Thomas H. Davenport

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Thomas H. Davenport
Born (1954-10-17) October 17, 1954 (age 65)
Alma materHarvard University
Scientific career
InstitutionsBabson College
ThesisVirtuous Pagans: Unreligious People in America (1980)

Thomas Hayes "Tom" Davenport, Jr. (born October 17, 1954) is an American academic and author specializing in analytics, business process innovation, knowledge management, and artificial intelligence. He is currently the President’s Distinguished Professor in Information Technology and Management at Babson College, a Fellow of the MIT Initiative on the Digital Economy, Co-founder of the International Institute for Analytics, and a Senior Advisor to Deloitte Analytics.

Davenport has written, coauthored, or edited twenty books, including the first books on analytical competition, business process reengineering and achieving value from enterprise systems, and the best seller, Working Knowledge (with Larry Prusak) (Davenport & Prusak 2000), on knowledge management. He has written more than one hundred articles for such publications as Harvard Business Review, MIT Sloan Management Review, California Management Review, the Financial Times, and many other publications. Davenport has also been a columnist for The Wall Street Journal, CIO, InformationWeek, and Forbes magazines.

In 2003, Davenport was named one of the world’s 'Top 25 Consultants' by Consulting magazine, and in 2005 was named one of the world’s top three analysts of business and technology by readers of Optimize magazine.[citation needed] In 2012 he was named one of the world's "Top 50 Business School Professors" by Poets and Quants and Fortune Magazine.

One of his most popular books (coauthored with Jeanne Harris), Competing on Analytics: The New Science of Winning (Davenport, Harris & 2007; revised and updated in 2017), provides guidelines for basing competitive strategies on the analysis of business data, and highlights several firms that do so.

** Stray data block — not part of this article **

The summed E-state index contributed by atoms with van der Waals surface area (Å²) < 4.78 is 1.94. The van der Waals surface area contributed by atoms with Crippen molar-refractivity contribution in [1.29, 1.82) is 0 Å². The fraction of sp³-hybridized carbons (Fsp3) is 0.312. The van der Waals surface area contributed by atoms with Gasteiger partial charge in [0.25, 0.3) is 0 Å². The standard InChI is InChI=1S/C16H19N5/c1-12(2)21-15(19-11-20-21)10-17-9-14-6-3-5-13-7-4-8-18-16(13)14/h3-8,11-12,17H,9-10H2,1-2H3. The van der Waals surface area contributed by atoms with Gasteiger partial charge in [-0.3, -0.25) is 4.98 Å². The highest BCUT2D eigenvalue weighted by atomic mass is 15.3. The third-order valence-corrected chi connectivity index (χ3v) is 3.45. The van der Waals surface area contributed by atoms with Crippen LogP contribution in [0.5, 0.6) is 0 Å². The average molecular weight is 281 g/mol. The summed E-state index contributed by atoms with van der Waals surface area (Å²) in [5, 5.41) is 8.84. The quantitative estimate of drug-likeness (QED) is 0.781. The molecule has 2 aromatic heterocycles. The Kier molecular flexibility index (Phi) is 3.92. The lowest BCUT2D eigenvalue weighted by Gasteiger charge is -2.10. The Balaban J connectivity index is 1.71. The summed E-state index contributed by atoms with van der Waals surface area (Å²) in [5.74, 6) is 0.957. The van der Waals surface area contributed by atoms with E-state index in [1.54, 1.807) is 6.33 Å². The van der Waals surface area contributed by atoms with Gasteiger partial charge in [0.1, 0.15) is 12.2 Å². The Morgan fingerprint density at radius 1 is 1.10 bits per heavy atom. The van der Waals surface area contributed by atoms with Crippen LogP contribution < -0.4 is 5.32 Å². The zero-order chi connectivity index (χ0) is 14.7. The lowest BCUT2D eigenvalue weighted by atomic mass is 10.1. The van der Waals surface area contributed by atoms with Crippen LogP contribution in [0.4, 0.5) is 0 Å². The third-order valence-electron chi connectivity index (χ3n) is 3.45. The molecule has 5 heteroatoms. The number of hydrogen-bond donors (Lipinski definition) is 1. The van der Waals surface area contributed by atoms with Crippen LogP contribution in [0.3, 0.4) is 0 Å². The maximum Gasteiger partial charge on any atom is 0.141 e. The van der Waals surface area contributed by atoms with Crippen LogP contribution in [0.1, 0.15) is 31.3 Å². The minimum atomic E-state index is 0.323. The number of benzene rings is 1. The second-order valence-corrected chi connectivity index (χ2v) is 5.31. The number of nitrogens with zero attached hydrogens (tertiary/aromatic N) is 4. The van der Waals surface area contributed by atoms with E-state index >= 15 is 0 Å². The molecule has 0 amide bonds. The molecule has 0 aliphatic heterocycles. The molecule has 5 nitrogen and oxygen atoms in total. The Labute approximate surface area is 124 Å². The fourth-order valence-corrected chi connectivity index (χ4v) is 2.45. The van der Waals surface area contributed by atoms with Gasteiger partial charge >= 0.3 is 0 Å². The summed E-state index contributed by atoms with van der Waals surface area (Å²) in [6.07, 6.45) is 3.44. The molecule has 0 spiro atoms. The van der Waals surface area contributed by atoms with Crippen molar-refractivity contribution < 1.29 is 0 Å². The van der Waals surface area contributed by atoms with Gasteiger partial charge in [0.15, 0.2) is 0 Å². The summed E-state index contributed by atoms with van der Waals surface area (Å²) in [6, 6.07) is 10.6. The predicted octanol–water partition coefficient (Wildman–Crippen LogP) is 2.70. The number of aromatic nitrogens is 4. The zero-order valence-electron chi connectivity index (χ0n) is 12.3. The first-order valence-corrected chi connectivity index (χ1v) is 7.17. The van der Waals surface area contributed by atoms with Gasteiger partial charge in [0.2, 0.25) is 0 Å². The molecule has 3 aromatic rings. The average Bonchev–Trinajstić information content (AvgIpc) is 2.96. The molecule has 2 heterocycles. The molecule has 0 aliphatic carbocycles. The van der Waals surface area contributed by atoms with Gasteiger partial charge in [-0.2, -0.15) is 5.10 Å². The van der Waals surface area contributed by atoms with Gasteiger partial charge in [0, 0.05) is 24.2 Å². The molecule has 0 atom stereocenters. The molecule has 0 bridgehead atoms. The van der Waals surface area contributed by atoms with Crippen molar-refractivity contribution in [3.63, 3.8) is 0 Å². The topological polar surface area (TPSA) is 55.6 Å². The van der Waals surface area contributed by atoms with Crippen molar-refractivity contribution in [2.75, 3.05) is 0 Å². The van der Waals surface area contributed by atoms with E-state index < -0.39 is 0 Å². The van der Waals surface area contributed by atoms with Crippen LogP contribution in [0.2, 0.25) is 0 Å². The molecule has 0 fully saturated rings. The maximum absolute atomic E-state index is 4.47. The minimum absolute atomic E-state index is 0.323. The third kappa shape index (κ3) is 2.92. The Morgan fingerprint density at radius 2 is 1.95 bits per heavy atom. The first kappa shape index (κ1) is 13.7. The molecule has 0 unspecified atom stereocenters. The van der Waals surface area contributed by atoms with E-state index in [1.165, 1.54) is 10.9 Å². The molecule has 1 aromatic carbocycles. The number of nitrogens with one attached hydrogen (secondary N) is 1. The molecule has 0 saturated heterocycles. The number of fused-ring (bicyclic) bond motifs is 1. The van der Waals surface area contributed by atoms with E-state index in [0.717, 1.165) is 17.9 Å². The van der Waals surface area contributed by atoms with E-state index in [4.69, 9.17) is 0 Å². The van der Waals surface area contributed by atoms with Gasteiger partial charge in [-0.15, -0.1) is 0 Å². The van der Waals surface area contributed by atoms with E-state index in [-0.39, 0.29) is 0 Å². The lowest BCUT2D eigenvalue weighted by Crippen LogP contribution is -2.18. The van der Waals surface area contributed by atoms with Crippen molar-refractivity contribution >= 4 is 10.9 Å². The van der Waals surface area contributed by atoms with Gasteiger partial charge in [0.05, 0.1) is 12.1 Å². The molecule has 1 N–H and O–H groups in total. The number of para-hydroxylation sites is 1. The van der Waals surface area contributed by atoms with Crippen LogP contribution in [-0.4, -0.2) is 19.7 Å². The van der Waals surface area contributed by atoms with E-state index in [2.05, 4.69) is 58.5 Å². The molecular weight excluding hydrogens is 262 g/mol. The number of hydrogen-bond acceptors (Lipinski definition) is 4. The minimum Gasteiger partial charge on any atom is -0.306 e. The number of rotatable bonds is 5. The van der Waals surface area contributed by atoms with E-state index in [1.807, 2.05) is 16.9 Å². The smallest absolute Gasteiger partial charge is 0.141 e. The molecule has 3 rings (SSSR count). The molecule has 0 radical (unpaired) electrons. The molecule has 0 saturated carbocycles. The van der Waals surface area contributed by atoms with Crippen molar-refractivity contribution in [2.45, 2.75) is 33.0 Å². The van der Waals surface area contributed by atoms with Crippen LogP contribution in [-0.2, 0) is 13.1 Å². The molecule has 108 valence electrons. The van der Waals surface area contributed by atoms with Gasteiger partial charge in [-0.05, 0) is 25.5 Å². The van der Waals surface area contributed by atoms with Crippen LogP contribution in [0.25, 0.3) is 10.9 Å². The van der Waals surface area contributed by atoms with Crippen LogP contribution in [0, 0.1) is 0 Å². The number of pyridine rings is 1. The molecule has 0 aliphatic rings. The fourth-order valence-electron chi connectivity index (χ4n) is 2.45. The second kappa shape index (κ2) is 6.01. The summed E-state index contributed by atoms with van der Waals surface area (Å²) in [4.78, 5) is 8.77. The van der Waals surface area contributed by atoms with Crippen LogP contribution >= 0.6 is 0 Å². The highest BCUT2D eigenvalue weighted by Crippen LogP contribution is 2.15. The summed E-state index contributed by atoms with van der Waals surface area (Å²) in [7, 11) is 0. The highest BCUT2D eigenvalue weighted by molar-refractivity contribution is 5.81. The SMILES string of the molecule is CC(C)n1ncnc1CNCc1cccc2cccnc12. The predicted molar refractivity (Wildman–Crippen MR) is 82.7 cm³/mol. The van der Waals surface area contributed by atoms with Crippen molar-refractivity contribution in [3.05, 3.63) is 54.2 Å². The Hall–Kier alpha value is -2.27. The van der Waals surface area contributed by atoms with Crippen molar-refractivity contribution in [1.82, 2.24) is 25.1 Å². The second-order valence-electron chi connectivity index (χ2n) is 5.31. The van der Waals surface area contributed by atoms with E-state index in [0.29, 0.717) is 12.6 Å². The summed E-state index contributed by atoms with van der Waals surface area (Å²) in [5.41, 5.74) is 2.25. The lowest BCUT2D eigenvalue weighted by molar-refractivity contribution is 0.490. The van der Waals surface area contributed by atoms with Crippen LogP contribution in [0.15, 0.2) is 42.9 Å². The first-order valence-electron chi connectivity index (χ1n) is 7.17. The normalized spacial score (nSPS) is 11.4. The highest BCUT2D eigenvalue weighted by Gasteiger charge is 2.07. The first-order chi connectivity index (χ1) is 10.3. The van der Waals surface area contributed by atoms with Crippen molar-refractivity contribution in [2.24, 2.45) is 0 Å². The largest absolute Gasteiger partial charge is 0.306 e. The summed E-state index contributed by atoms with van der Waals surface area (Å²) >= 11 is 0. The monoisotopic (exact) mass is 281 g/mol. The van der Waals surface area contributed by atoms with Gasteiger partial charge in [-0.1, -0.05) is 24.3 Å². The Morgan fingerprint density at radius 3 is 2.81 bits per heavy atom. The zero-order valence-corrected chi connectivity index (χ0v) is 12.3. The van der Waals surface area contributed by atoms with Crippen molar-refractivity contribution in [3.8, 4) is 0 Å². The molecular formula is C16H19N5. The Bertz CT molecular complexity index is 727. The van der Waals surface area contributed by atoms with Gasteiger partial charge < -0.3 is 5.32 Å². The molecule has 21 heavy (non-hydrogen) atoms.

One of his sons, Hayes Davenport, is a television comedy writer and podcaster living in Los Angeles.[1] His other son, Chase Davenport, makes surfboards and researches artificial intelligence in San Francisco. [2]

Bibliography (partial)[edit]

  • Davenport, Tom (2008). "Enterprise 2.0: The New, New Knowledge Management?". Harvard Business Online, Feb. 19, 2008. Archived from the original on 2013-01-03.CS1 maint: ref=harv (link)
  • Davenport, Thomas H.; Harris, Jeanne G. (2017) [2007]. Competing on Analytics: The New Science of Winning. Harvard Business School Press. p. 240. ISBN 1-4221-0332-3.CS1 maint: ref=harv (link)
  • Davenport, Thomas H.; Leibold, M.; Voelpel, S. (2006). Strategic management in the innovation economy. Strategy approaches and tools for dynamic innovation capabilities. Wiley. pp. 441. ISBN 3-8957-8263-7.CS1 maint: ref=harv (link)
  • Davenport, T. H. (2005). Thinking for a Living: How to Get Better Performance and Results from Knowledge Workers. Harvard Business School Press. ISBN 1591394236.CS1 maint: ref=harv (link)
  • Davenport, T. H.; Beck, J. C. (2001). The Attention Economy: Understanding the New Currency of Business. Harvard Business School Press. ISBN 1-57851-441-X.CS1 maint: ref=harv (link)
  • Davenport, Thomas H.; Prusak, Laurence (2000). Working Knowledge: How Organizations Manage What they Know. Harvard Business School Press. pp. 240. ISBN 1-57851-301-4.CS1 maint: ref=harv (link)
  • Davenport, Thomas H.; Prusak, Laurence (1997). Information Ecology. Oxford University Press. p. 288. ISBN 0-19-511168-0.CS1 maint: ref=harv (link)

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